Pablo Bose, Ph.D.

Name: Pablo Bose


  • Ph.D. Environmental Studies, York University (2006)

  • M.A. Communications, Simon Fraser University (2000)

  • B.A. English Honors, University of British Columbia (1995)

With UVM Since: 2006

Title: Associate Professor/Director

Department/College: Geography/Global and Regional Studies, College of Arts & Sciences

Research areas/interests:

  • Migration

  • Refugees

  • Political Ecology

  • Cities

  • Diaspora

Interview Summary

Dr. Bose has been working on refugee-related projects and research for the past 20 years. He first became interested in issues of forced migration while visiting India back in 1990, where he saw a great deal of concern regarding the displacement of villagers from the Narmada Valley due to the building of a dam. He would eventually write his MA thesis in 2000 on this situation and became increasingly involved in the anti-globalization movement in the late 1990s. During his Ph.D., he became the coordinator of a project on forced migration as a result of development that looked at different cases all across Africa, Asia, South and Central America. Bose also served as a staff member at the Centre for Refugee Studies at York University in Toronto, where he was very involved with both research projects and community-based efforts looking at refugee integration in the city, especially in terms of issues such as racial profiling by police, educational opportunities, and food sovereignty and cultural production.

Currently, Dr. Bose is working on three projects related to refugees. The first is a study funded by the National Science Foundation that looks at resettlement in smaller towns and cities in the US with a focus on the impacts on both refugees and on receiving communities. The second is a comparative analysis of refugee policies and resettlement outcomes in Canada, the US and the Scandinavian countries with a particular examination of Syrian resettlement over the past few years. The third focuses on forced migration and displacement, specifically within deltaic regions (such as Bangladesh, Tanzania, and Vietnam) as a result of climate change. He also has several related projects that are either completed or ongoing in terms of refugees and transportation and refugee agriculture.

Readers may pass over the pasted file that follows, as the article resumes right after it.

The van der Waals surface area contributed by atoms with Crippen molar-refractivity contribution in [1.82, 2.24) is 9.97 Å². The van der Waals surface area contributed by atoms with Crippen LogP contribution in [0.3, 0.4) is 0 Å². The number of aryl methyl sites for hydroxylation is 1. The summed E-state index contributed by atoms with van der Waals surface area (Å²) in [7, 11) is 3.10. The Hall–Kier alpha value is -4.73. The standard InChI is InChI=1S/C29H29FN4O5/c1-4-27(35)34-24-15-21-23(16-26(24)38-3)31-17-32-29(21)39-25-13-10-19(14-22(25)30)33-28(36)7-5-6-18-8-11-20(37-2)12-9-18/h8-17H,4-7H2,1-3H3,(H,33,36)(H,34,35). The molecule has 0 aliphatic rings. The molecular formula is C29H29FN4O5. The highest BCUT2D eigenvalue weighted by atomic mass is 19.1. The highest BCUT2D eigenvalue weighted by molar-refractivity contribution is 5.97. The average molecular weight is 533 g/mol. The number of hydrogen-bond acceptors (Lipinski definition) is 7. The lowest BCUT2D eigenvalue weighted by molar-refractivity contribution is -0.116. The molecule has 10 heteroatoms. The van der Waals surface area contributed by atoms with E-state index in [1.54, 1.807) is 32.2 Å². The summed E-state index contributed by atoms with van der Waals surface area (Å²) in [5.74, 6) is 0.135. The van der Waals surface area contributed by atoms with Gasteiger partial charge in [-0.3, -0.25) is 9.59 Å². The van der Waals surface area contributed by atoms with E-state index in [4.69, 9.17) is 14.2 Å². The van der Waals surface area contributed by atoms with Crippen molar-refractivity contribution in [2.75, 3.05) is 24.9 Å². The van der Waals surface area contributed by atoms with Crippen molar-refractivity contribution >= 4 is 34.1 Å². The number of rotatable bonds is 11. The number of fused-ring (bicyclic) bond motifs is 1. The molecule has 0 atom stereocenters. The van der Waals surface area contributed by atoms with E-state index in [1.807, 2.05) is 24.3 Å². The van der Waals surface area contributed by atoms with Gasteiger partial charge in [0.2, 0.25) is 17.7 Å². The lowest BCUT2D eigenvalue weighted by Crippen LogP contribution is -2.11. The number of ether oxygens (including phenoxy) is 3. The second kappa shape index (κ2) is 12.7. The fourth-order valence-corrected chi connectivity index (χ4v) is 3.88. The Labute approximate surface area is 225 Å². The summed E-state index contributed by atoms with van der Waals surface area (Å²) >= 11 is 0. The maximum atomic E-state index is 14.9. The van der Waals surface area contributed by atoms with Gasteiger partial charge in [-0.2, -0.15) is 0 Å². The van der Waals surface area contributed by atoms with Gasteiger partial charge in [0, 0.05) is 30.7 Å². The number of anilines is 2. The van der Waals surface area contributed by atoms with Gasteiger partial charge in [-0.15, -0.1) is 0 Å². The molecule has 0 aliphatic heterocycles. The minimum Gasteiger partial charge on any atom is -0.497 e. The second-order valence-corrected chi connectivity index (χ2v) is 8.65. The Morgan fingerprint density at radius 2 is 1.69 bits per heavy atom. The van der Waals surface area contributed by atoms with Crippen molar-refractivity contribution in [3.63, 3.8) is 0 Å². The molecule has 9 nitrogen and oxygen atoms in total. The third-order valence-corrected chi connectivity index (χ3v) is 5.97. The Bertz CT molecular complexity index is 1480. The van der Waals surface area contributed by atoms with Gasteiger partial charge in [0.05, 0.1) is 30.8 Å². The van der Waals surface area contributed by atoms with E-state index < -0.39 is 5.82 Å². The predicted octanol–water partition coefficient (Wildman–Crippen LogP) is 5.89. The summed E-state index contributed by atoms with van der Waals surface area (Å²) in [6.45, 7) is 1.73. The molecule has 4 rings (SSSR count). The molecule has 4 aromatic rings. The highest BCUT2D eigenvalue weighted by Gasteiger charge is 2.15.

While he is not the first within his field to study refugee-related issues, Dr. Bose says that geography is not the dominant discipline within migration studies. This is especially true in looking at resettlement or refugees through integration, though there is more work looking at forced migration and displacement in geography. For the most part, according to Bose, refugee studies has tended to be dominated by policy work and legal analysis (especially when it comes to protection), sociology (mostly in the realm of integration), anthropology (on migrant lives and transnationalism), and economics (costs and benefits as well as things like remittances). Geographic approaches have begun to literally map migrant journeys, the constitution of spaces due to forced migration, and spaces of exclusion and detention amongst others. Dr. Bose believes that spatial analysis can help better understand the “where” of refugee displacement and resettlement – not only the “how” and “why”, but the particular places in which we see dislocation and resettlement occurring, how these “wheres” are constituted, contested, and transformed, and how they have produced new subjectivities and politics.

When asked about his thoughts on the benefits of approaching the refugee crisis from a multi-disciplinary perspective, Bose responded, “As someone who has been trained in two interdisciplinary graduate programs and who teaches in a multidisciplinary department, I absolutely see a number of benefits in approaching the study of (and hopefully intervention into) the refugee crisis from multiple perspectives. Such an approach remains open to various perspectives and ways of understanding these experiences and the structures that have developed around them rather than being dogmatic about a particular ideology to frame our analysis.” He hopes that more resources and attention will be devoted to refugee issues going forward, building on the increased visibility of refugee issues he has noticed in recent years within the field of geography.

As for future projects relating to refugees, Dr. Bose would like to continue to build collaborative and interdisciplinary teams– both with colleagues at UVM and with community-based partners. He is especially interested in developing projects on local health and educational outcomes in resettlement sites. For students wanting to work with refugees or get involved with refugee-related research, Dr. Bose advises that they “Take the time to listen and learn from the communities you want to work with, determine what are their priorities and interests, and be mindful of the politics you are wading into and what the impacts of the work you seek to do might be.”

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